What should Young Labour be?

by Rida Vaquas

The socialist youth movement in Young Labour has long been beleaguered by organisational problems that were derived from having a relatively small base: cliquishness, narrow focus and opacity in organisation. This is no longer the case, we now have tens of thousands of young members inspired by the ‘Corbyn moment’ in politics, a force capable of acting to transform Labour and society.

However to fully harness the energy and enthusiasm of our members, our youth movement needs to transform itself. This can’t only be done by seeking to acquire formal concessions from a reluctant bureaucracy, but from embedding ourselves in our communities and engaging ourselves in the struggles of young workers across the country.

What does this mean? It means practically raising the political level of our movement. Political education should not only occur in one-off national events, which are difficult for many young members to access, but be a continuous process that takes place at a very localised level, ideally a constituency level. The London Young Labour Forums are a good starting point, but we need to aim to reach members who can’t travel across the city or country. Political education should be well-structured, aiming to give all members a grounding in the ideas that have shaped our movement as well as the history of our movement has organised.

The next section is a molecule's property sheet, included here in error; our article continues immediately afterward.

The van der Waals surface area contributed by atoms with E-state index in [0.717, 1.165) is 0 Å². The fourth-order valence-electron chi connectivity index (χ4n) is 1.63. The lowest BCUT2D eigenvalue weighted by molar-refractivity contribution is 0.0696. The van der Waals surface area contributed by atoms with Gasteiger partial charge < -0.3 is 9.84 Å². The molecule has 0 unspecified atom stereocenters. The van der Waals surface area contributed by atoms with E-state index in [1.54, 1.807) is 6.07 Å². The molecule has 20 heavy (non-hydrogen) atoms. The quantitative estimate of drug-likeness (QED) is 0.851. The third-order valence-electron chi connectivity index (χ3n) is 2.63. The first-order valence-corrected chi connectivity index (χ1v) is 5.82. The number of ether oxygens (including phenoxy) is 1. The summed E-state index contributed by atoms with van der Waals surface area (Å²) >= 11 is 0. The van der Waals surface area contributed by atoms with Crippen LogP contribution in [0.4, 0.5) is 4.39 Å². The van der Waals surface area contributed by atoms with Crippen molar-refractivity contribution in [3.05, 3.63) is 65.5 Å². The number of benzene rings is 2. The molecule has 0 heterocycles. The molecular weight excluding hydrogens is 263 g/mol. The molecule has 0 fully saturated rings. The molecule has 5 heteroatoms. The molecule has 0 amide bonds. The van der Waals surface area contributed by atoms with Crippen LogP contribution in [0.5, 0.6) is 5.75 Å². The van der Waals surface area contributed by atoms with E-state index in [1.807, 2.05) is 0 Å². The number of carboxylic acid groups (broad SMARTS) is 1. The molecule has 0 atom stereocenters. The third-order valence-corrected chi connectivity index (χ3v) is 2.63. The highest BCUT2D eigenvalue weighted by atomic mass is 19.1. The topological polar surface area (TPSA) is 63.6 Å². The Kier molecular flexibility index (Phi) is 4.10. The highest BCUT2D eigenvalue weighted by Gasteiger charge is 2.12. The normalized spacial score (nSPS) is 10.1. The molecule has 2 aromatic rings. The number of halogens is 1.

Transforming Young Labour into a fighting force signifies a shift in how young members are viewed. Currently Young Labour’s campaigning has solely an electoral focus and young members are seen as a useful door-knocking army. We need a Young Labour that engages in industrial struggles, in which young members are on the picket lines as much as on the doorstep. We must throw ourselves into building a strike fund for the Ritzy workers in their strike action, steel ourselves for the expected actions of the junior doctors. Strident support at a grassroots level of strong, visible turnouts at picket lines must be matched by public declarations of support nationally. Young Labour should aim to develop guides, toolkits and other resources for supporting ongoing strike action.

Moreover, the Left in Young Labour needs to develop its own pluralist culture of debate and discussion that goes beyond petty sniping on social media. This has long been frowned upon by a party elite that does not see the youth section as meriting autonomy in how it acts, but also by some on the Left. In the 1960s the Left in the Young Socialists, from diverse tendencies, collaborated to develop the paper Young Guard with a unifying programme of nationalisation under workers’ control, comprehensive education and full rights for apprentices. The paper was strongly rooted in a democratic base: it was run by readers’ meetings with an elected editorial board. The present-day Left should strive for similar: discussing our programme in the most transparent way possible in the grassroots as opposed to murky decisions about what ‘the line’ is.

We are arriving at a critical moment for socialists in Britain and around the world. In order to not squander our opportunities, young socialists have to be sharp, unrelenting and unapologetic in our demands. This means learning how to articulate our ideas and how to fight for them.

 

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